Proposal to allow private helicopters on Gull Lake divides residents

The East Gull Lake Planning Commission is expected to vote on the proposed amendment later this month.
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A proposal that would allow helipads on private property in the city of East Gull Lake has become a contentious issue among residents and property owners in the Brainerd Lakes Area.

There currently aren't any regulations for private helicopters and helipads in city code or county use ordinances, city documents say. So, the city is considering a proposal to include helipads as an acceptable use in city code, which would then allow residents to add helipads to their private property – and fly their helicopters there – if they get the proper permits. 

The proposal stems from the desire of property owner Doug Schieffer to travel by helicopter from his home near the Twin Cities to his 9-acre property on Sunset View Road, on Floan Point, which is on the southeastern side of Gull Lake, the Brainerd Dispatch said.

The proposal has some people upset, worried about the noise affecting the tranquility of the area and wildlife, as well as the safety of having helicopters taking off and landing, according to letters submitted to the city. There's also a Facebook page dedicated to helping prevent helipads from being allowed in East Gull Lake. 

Meanwhile, others have written letters in support of helipads in the city, with some saying they went outside during a test flight last year and did not find the experience objectionable. 

According to the Star Tribune, Schieffer didn't think people would be concerned for safety due to the fact the area is between two airports – there's a seaplane base in Steamboat Bay and an airstrip at Madden's Resort. He added that he's done everything he can to please the neighbors, noting he worked with the city to create restrictions that are stricter than FAA guidelines. 

As the proposal is currently written, helipads could only be allowed on a property that's 5 acres or larger on a lake, city documents say. The Brainerd Dispatch reported only 15 properties in the city (10 on Gull Lake, three on Ruth Lake, one on Sylvan Lake and one on Dade Lake) would qualify to have helipads.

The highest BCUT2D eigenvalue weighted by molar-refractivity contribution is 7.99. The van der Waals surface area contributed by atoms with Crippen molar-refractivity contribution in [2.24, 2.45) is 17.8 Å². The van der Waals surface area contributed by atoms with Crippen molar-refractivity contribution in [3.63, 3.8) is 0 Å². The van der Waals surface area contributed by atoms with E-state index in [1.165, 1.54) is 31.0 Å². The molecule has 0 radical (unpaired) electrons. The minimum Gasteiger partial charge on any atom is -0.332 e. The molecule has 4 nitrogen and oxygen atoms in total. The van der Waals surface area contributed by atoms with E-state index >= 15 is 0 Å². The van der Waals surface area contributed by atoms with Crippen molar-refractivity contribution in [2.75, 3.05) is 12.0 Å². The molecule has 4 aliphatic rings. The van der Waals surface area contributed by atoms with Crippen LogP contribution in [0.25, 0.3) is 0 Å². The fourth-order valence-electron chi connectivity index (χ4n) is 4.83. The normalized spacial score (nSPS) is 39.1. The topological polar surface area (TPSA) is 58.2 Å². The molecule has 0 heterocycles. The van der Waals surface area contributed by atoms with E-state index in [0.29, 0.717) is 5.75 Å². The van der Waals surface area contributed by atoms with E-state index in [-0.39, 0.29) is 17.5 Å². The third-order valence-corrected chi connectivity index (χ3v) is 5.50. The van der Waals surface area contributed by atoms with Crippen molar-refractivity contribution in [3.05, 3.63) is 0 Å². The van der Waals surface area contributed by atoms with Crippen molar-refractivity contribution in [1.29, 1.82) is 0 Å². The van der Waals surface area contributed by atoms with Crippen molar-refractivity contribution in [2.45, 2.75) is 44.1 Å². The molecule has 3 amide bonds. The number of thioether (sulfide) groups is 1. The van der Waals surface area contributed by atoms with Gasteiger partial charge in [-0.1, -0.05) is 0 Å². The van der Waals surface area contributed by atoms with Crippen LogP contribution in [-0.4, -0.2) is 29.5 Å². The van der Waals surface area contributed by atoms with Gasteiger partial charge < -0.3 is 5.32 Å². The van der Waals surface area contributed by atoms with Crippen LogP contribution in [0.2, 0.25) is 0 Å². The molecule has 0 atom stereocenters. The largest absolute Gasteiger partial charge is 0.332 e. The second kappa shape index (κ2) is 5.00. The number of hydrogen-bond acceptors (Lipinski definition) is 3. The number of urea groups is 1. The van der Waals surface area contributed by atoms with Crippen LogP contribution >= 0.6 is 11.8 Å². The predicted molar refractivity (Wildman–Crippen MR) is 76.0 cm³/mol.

City documents state other proposed restrictions with helipads, including limiting the number of takeoffs and landings to two per day, and requiring recreational flights to be done from East Gull Lake Airport. Flight times would be limited to between 7 a.m. (or dawn) to dusk and helicopters wouldn't be allowed to take off in winds that exceed 20 knots, in conditions where visibility is less than 3 miles and when cloud heights are lower than 1,000 feet above the ground.

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Commission to decide this month on proposed amendment

In October 2019, the city discussed helipads and decided to move forward with a public hearing on amending the city ordinance. At that time, the city received letters from 11 people regarding the issue – nine were in favor of helipads and two were opposed, city documents show

A public hearing on the proposed amendment was held during an East Gull Lake Planning Commission meeting on July 28 (listen to audio from the meeting below). The Brainerd Dispatch details what everyone had to say at the more than 2-hour meeting. 

That night, the commission decided to table the proposed amendment until later this month.

The city's planning commission has a working session open to the public at 6 p.m. on Aug. 24 to review findings of fact for both for and against the proposal with the East Gull Lake city attorney, City Administrator Rob Mason told BMTN. 

Then, at 6:30 p.m. on Aug. 25, the planning commission will hold a regular meeting, during which it is expected to make a decision on the proposal. 

Both meetings are being held at Cragun's Legacy Clubhouse to allow for physical distancing and accommodate more people than City Hall can hold, which is about 15 people with distancing, Mason said.  

If the majority of the planning commission votes in favor of the proposed amendment, it would then go before the East Gull Lake City Council for a vote (a minimum of four votes is required for it to pass) before anyone would be allowed to apply to add a helipad within city limits. 

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